This week in Say More, PS talks with Jan-Werner Mueller, a professor of politics at Princeton University and a fellow at The New Institute, Hamburg.
Project Syndicate: After Donald Trump’s loss in the 2020 US presidential election, you warned that, “Just as populists tend to learn from one another’s successes, so will they heed others’ mistakes.” More recently, you noted that the most Trump-adjacent party in Germany’s federal election last month, the far-right Alternative for Germany (AfD), suffered losses but nonetheless proved itself to be a “lasting feature on the German political landscape.” What lessons might the AfD’s performance in Germany’s election provide to the party and to far-right movements elsewhere?
Jan-Werner Mueller: Right-wing authoritarian populists in power can copy pages from one another’s repression playbooks; that is one reason why their governance styles often have distinct similarities. But that does not mean that their initial success is driven by the same factors. At the risk of sounding very pedantic, I will point out that national contexts matter a great deal on this front, as different countries obviously have their historical legacies and “political opportunity structures” (in the language of the social sciences). The AfD has rooted itself firmly in a number of regions. But, nationally, it is still far weaker than Austria’s Freedom Party or Marine Le Pen’s Rassemblement National in France.
There are, however, potential lessons in terms of strategy. The Rassemblement National has tried to distance itself from the legacy of fascism. But what Le Pen calls “de-diabolization” carries political risks, as Éric Zemmour’s recent rise as a potential rival to Le Pen shows. But the AfD’s trajectory highlights the potential advantages of Le Pen’s approach. While AfD’s increasingly pronounced racism and historical revisionism appeal to some, they severely limit the voting pool. Those who merely want to cast a protest vote may well want to avoid anything resembling neo-fascism.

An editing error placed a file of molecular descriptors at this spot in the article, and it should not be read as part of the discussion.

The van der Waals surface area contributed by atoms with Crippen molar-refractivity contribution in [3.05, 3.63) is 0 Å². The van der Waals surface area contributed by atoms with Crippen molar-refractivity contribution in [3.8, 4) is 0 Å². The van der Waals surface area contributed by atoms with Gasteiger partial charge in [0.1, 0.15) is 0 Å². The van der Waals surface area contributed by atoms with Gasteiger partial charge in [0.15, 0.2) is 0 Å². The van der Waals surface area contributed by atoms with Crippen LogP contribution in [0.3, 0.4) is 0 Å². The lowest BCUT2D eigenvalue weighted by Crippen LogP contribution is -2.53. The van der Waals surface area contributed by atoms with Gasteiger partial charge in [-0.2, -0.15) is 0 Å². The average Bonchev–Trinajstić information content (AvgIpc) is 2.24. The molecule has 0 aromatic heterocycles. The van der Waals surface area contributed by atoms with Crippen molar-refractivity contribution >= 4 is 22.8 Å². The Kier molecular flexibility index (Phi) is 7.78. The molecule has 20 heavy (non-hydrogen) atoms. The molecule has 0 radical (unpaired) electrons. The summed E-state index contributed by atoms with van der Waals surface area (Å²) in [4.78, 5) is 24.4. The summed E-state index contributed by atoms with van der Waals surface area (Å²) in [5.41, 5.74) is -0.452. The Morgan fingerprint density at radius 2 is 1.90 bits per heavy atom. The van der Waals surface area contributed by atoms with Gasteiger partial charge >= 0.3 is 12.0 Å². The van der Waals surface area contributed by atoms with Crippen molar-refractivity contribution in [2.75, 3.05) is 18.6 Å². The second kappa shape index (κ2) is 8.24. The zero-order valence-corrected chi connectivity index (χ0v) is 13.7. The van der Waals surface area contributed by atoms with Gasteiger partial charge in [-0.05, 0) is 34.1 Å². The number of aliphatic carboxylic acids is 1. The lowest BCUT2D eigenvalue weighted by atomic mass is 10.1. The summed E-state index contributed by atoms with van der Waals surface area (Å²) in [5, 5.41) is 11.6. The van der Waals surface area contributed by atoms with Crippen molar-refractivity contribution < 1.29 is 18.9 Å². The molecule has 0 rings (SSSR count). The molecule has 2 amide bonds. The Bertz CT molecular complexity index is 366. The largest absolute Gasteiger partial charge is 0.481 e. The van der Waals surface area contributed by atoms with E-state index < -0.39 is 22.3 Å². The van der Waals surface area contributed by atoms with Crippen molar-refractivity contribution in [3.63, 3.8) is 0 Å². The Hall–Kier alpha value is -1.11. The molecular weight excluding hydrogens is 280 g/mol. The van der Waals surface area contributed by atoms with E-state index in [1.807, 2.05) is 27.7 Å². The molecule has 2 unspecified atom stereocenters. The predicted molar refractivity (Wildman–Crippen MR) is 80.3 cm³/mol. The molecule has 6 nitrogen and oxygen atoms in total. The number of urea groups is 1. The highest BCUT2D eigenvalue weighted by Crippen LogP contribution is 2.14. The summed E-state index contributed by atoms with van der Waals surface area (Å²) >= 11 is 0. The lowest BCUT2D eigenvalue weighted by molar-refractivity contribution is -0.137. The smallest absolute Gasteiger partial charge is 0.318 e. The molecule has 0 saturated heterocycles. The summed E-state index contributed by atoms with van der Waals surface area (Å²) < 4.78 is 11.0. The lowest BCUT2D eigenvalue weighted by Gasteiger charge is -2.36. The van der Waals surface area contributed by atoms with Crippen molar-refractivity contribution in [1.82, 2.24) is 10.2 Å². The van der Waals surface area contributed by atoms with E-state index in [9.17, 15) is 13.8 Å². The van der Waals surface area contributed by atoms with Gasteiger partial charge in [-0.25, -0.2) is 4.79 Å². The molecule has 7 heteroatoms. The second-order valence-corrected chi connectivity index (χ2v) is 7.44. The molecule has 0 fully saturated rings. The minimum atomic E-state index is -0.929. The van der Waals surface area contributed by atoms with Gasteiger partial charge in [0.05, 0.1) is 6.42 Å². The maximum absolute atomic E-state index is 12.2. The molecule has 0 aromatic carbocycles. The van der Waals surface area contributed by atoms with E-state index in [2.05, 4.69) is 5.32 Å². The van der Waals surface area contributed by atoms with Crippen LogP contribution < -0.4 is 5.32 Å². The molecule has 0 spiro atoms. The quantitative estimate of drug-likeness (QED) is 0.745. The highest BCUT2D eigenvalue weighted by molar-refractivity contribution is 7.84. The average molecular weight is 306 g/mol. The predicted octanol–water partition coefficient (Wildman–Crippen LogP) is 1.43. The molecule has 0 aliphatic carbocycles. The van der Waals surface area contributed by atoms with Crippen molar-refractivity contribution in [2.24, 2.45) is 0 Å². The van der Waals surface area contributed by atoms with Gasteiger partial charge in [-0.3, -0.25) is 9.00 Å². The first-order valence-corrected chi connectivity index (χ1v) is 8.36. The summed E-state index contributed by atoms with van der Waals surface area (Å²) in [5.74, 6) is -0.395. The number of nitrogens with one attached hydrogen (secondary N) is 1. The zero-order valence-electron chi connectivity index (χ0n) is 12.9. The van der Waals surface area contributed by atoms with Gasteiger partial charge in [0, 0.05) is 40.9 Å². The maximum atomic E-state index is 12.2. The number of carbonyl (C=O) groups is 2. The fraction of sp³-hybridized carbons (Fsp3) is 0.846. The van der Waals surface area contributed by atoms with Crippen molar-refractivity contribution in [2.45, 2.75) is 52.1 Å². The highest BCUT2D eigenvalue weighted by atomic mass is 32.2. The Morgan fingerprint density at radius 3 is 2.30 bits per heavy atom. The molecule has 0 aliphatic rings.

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We ask all our Say More contributors to tell our readers about a few books that have impressed them recently. Here are Mueller's picks:
by Lea Ypi
A moving memoir by one of today’s leading political theorists about growing up in Albania during the transition from a very peculiar form of communism. Ypi manages subtly to weave in insights about the nature of freedom (and the future of socialism), making this a rare blend of narrative and political theory.
by Michael Seemann
It has become commonplace to say that we now live under “platform capitalism.” But what exactly is a platform, and how do those controlling platforms exert power? This sophisticated conceptual account – which starts with the rise of Napster – really helps in the formulation of answers. One hopes that it will be translated into English soon.
by Florian Meinel
At a time when many observers are wondering what will happen to Germany after Angela Merkel, this deep analysis of the past and present of German parliamentarism is especially helpful. Meinel examines the particularities of the German system, especially the roles of federalism, the Constitutional Court, and political parties.